The Beginning of the End: Andy Watson Reflects on his Years as Head of School

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The new school year, for many, has marked new beginnings, new middles, and, for some, the beginning of the  end. For Mr. Andrew Watson, this year marks all three- a beginning, a middle, and an end. Inevitably, this ending, the fact that he would be leaving the Academy after nineteen years of service, was what drove me to talk to Mr. Watson about his career- the ups, the downs, the highlights, and what he wants to leave behind in his last year as head of school.

         So how did Mr. Watson begin on the path to becoming headmaster of Albuquerque Academy? As we sit in his office, Mr. Watson begins telling me what began his career in education. Originally planning to get a Ph.D in mathematics, Mr. Watson dropped out of the program before his dissertation. Merely two days later, he got a teaching position at a junior high school in Ohio. When I asked him how this experience went, Mr. Watson chuckles, “Crazy. As I said, it was a last minute decision, and I was hired at the end of August, and since I was the last person hired in the school system, I taught six classes with thirty students in every class in four different rooms in two different buildings. So I was scooting around all day long because I was just sort of filling in all the holes for the school system.” From there, Mr. Watson begins to describe what drew him to Albuquerque and, more specifically, what drew him to Albuquerque Academy.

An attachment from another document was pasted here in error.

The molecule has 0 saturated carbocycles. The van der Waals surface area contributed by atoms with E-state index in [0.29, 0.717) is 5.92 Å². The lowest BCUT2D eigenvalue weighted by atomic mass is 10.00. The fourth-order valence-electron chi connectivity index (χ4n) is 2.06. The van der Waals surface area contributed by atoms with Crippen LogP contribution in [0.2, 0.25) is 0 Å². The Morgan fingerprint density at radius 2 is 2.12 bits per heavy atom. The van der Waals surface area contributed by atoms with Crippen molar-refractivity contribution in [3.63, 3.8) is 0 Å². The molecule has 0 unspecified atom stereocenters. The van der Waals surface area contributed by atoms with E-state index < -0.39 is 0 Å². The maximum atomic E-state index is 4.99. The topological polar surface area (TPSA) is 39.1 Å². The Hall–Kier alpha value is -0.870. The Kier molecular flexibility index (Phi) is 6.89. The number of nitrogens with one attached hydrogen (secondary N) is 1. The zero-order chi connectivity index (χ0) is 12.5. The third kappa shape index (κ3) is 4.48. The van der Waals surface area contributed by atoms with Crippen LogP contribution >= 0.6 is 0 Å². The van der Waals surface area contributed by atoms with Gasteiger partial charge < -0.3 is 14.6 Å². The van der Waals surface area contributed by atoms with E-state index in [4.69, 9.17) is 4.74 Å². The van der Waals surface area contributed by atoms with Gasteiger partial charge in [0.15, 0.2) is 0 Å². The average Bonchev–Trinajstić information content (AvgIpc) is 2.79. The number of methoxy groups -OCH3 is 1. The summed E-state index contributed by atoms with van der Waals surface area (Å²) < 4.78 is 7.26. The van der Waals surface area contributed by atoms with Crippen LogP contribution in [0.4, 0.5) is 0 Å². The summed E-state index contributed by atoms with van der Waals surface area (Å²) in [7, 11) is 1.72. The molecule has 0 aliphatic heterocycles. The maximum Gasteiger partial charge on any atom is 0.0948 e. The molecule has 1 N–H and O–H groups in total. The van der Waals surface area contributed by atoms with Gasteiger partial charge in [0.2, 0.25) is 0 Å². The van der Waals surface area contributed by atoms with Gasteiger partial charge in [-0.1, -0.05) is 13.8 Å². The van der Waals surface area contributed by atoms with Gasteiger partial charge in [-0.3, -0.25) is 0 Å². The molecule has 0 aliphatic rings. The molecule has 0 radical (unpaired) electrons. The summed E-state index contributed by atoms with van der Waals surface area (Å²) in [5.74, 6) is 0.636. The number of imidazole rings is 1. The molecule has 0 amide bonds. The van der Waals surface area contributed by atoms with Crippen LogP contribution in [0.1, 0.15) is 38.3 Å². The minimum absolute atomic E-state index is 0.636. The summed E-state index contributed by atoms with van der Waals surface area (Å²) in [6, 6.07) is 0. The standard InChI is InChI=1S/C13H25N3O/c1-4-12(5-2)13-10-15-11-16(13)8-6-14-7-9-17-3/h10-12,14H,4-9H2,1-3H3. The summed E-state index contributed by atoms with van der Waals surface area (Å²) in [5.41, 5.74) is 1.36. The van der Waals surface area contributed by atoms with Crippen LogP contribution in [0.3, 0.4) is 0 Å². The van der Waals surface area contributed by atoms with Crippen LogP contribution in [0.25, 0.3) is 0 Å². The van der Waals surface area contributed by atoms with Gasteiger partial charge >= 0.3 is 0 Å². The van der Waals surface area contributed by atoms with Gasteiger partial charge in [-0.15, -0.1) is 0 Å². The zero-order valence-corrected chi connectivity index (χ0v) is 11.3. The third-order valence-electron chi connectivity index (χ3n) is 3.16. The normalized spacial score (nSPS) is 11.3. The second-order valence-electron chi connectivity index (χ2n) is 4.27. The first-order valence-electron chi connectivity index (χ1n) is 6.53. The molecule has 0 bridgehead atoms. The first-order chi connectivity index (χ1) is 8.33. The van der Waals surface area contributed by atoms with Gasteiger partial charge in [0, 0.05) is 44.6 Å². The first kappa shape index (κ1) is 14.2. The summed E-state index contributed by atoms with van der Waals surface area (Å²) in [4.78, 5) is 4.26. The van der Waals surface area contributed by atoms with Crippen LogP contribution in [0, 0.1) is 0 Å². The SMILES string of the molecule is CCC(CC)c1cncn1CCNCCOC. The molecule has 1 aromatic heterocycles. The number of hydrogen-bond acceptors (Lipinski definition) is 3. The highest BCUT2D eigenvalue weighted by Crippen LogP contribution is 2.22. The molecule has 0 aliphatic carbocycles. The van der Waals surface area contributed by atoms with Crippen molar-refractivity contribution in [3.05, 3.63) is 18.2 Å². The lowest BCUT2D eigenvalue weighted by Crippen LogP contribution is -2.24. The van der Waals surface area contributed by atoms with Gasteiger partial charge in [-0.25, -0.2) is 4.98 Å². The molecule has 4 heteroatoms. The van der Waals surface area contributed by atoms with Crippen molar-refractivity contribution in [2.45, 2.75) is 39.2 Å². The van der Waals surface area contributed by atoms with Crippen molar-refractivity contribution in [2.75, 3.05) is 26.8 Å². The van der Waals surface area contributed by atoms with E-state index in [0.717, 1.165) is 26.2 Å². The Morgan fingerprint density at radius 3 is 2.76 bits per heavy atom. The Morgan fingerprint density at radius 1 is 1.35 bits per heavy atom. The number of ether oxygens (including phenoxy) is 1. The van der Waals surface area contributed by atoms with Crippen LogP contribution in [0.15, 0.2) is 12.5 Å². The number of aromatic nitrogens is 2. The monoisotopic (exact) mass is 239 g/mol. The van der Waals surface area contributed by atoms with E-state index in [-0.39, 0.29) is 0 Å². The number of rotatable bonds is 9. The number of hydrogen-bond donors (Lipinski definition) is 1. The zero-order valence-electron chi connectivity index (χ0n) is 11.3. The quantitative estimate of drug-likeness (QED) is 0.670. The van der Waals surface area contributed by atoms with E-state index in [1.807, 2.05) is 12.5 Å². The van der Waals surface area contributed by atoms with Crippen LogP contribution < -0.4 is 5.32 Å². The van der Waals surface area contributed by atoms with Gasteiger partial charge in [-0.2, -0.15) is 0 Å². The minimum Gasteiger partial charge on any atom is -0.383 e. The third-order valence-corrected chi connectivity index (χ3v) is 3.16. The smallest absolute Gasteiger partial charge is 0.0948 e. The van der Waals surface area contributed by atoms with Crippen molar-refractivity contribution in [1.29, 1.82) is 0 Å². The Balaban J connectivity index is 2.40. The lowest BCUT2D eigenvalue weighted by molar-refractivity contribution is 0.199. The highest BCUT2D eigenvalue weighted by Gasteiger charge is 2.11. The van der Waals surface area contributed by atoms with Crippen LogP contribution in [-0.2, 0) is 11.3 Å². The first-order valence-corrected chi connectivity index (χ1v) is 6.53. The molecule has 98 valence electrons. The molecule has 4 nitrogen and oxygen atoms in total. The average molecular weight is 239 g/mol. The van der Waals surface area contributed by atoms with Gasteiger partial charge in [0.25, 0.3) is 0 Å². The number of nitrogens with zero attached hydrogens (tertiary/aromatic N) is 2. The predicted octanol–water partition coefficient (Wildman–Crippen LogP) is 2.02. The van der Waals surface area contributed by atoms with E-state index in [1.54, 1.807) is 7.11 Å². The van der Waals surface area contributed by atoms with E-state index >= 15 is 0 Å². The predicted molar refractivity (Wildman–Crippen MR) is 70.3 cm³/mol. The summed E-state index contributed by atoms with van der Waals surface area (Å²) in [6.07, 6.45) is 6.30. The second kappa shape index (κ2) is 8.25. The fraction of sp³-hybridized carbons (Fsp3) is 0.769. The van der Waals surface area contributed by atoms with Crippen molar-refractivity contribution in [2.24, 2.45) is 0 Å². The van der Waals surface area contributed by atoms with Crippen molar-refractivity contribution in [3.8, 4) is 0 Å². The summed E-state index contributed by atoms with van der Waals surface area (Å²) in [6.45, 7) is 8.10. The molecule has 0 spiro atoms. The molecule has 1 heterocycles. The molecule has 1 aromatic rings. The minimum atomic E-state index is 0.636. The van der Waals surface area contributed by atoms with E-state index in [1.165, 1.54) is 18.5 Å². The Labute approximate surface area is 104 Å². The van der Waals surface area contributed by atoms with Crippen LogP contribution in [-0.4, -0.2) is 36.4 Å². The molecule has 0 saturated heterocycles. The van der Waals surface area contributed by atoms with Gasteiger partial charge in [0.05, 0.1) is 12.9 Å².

“It’s interesting. I’ve been at three schools and they had all been great but my whole career, I’d heard about Albuquerque Academy and I was just curious to know it better,” he said on the subject. While doubtful of his ability to get the job as head of school, Mr. Watson applied, was offered  the position in the fall of 2000, and began working here in July of 2001. However, the year began in a rather difficult fashion: “in about a four, five week period, a young man in a car was killed at the front gate of the school– one of our seventh graders. 9/11 took place, and the previous year, the student body president was killed in a motorcycle accident in college and it was like, ‘wow, this is a really tragic stretch for our school.’” Mr. Watson then goes on to describe how, out of these tragedies, he was able to witness the Academy community in action: “the way the school supported all these families in all these situations and got through it was a highlight, but there were some really tough things that first year.”

         Despite having a difficult beginning, Mr. Watson tells me that he has thoroughly enjoyed his time at the Academy, saying, “I loved it, and I’ve loved every year.” When asked how being headmaster has impacted him, Mr. Watson responds by telling me that being headmaster has given him opportunities to join national organizations, make friends around the country, and most of all, interact with and watch students work, graduate, and go on to become successful. He tells me what he will miss most about being at Academy.-  “[I will miss] the day to day interactions with the students, the dearest people I get to work with in the administration. Ms. Lipkowitz and all the work we’ve done together for so long- she’s an amazing associate head of school and we check in almost everyday, and I’ll miss that.”

As we wrap up our talk, I ask Mr. Watson one last question: what would be your parting message to the Academy community? At this, he cracks a joke. “Yeah, I’ll probably give some speeches at the end of the year and I will take the new head of school and hold him or her up like Simba. I don’t know if I’m ready to say final words yet but when I do, it’ll be about this school. It is a treasure and we all bear responsibility for making sure it’s still here for students in the future.”